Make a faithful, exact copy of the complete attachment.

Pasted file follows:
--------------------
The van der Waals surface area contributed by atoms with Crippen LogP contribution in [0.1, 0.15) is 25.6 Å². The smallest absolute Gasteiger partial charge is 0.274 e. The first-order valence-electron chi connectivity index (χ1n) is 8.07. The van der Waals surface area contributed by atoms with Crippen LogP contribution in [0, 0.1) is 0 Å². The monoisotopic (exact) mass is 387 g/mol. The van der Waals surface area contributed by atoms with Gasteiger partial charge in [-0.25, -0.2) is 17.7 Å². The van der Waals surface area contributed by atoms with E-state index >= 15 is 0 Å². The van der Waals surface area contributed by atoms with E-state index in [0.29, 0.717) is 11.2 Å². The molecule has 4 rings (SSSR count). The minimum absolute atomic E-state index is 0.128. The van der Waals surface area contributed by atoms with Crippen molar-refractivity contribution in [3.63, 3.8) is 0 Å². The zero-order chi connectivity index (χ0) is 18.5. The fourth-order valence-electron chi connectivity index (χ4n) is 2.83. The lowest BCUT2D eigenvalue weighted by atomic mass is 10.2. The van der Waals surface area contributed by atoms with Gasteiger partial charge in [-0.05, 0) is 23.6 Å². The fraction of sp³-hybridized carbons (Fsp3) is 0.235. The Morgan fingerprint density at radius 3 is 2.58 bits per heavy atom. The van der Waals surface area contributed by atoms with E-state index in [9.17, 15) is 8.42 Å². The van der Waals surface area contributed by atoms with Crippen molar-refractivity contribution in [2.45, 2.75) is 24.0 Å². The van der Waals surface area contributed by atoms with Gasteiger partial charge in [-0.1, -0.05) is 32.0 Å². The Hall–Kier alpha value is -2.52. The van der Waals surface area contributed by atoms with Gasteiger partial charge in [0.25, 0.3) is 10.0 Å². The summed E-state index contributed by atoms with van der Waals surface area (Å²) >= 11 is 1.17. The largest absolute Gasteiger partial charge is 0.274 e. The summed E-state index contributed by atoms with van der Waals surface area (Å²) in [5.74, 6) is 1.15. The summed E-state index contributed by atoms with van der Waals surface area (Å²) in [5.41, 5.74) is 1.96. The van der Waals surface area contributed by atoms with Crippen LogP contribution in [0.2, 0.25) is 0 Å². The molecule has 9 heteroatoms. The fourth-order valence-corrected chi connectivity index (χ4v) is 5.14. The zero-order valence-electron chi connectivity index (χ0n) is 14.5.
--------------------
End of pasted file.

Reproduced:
The van der Waals surface area contributed by atoms with Crippen LogP contribution in [0.1, 0.15) is 25.6 Å². The smallest absolute Gasteiger partial charge is 0.274 e. The first-order valence-electron chi connectivity index (χ1n) is 8.07. The van der Waals surface area contributed by atoms with Crippen LogP contribution in [0, 0.1) is 0 Å². The monoisotopic (exact) mass is 387 g/mol. The van der Waals surface area contributed by atoms with Gasteiger partial charge in [-0.25, -0.2) is 17.7 Å². The van der Waals surface area contributed by atoms with E-state index >= 15 is 0 Å². The van der Waals surface area contributed by atoms with E-state index in [0.29, 0.717) is 11.2 Å². The molecule has 4 rings (SSSR count). The minimum absolute atomic E-state index is 0.128. The van der Waals surface area contributed by atoms with Crippen molar-refractivity contribution in [3.63, 3.8) is 0 Å². The zero-order chi connectivity index (χ0) is 18.5. The fourth-order valence-electron chi connectivity index (χ4n) is 2.83. The lowest BCUT2D eigenvalue weighted by atomic mass is 10.2. The van der Waals surface area contributed by atoms with Gasteiger partial charge in [-0.05, 0) is 23.6 Å². The fraction of sp³-hybridized carbons (Fsp3) is 0.235. The Morgan fingerprint density at radius 3 is 2.58 bits per heavy atom. The van der Waals surface area contributed by atoms with E-state index in [9.17, 15) is 8.42 Å². The van der Waals surface area contributed by atoms with Crippen molar-refractivity contribution in [2.45, 2.75) is 24.0 Å². The van der Waals surface area contributed by atoms with Gasteiger partial charge in [-0.1, -0.05) is 32.0 Å². The Hall–Kier alpha value is -2.52. The van der Waals surface area contributed by atoms with Gasteiger partial charge in [0.25, 0.3) is 10.0 Å². The summed E-state index contributed by atoms with van der Waals surface area (Å²) >= 11 is 1.17. The largest absolute Gasteiger partial charge is 0.274 e. The summed E-state index contributed by atoms with van der Waals surface area (Å²) in [5.74, 6) is 1.15. The summed E-state index contributed by atoms with van der Waals surface area (Å²) in [5.41, 5.74) is 1.96. The van der Waals surface area contributed by atoms with Crippen LogP contribution in [0.2, 0.25) is 0 Å². The molecule has 9 heteroatoms. The fourth-order valence-corrected chi connectivity index (χ4v) is 5.14. The zero-order valence-electron chi connectivity index (χ0n) is 14.5.